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This is an odd little novel, but not without a certain allure. It tells the story of Gina, a middle-class Irish professional who leaves a loving husband to carry on an affair with the married Sean, another middle-class professional she meets through work. Gina and Sean and their circle of family and friends are utterly ordinary and not glamorous in any way, which is part of the novel's originality. It doesn't conform to any expectations we may have about the subject of extramarital affairs. There's no highstrung drama, stormy confrontations, or obsessive behavior. There's only ordinary people being attracted to each other without knowing why, and an ever-present sense of the essential mystery at the core of every relationship and indeed, every individual. Gina is not a know-it-all narrator who reveals to the reader in perfectly composed paragraphs everything about her motivations. Instead the novel reads like extracts from her journal, introspective reflections and ruminations that leave much unsaid and unexplained. Particularly powerful is how Gina experiences the constant insecurity of being the other woman, an insecurity about where and how she fits into her paramour's life. Towards the end of the novel the writing focuses on Evie, Sean's only child who suffered epilepsy when she was younger. Here the writing beautifully captures Gina's confused feelings toward Evie, alternating between annoyance, jealousy, and even love. I think "The Forgotten Waltz" is only nominally about an ordinary woman having an affair with an undistinguished married man. Its originality is in how it renders the interior life and memories of a woman baffled by her own behavior yet acutely attuned to her feelings.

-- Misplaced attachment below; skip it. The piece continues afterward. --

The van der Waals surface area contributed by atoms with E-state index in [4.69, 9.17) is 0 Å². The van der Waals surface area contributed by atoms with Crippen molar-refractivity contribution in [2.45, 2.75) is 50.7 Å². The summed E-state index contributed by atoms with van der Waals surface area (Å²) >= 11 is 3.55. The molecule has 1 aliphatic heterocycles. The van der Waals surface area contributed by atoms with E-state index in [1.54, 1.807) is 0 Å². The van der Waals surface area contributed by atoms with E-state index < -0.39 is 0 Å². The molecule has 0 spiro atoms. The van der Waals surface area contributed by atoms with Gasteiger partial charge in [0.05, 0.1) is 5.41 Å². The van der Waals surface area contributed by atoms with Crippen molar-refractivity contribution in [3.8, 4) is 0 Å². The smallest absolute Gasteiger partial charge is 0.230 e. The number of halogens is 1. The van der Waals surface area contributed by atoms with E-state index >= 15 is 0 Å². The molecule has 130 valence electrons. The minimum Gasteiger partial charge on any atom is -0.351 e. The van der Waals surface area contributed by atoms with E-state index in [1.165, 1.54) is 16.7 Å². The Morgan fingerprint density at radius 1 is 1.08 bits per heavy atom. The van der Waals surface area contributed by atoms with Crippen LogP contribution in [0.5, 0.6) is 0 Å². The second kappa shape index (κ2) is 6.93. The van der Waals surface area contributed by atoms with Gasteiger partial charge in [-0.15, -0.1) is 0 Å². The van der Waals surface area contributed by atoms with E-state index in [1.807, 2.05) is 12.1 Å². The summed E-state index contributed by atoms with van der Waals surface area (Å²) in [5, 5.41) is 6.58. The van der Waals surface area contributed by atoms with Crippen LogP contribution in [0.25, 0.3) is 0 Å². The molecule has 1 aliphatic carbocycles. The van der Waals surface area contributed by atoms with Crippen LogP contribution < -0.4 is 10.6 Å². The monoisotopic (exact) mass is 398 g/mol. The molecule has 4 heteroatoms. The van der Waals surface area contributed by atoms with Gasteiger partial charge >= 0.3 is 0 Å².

Dec 16, 2014
  • KindianaJones rated this: 4.5 stars out of 5.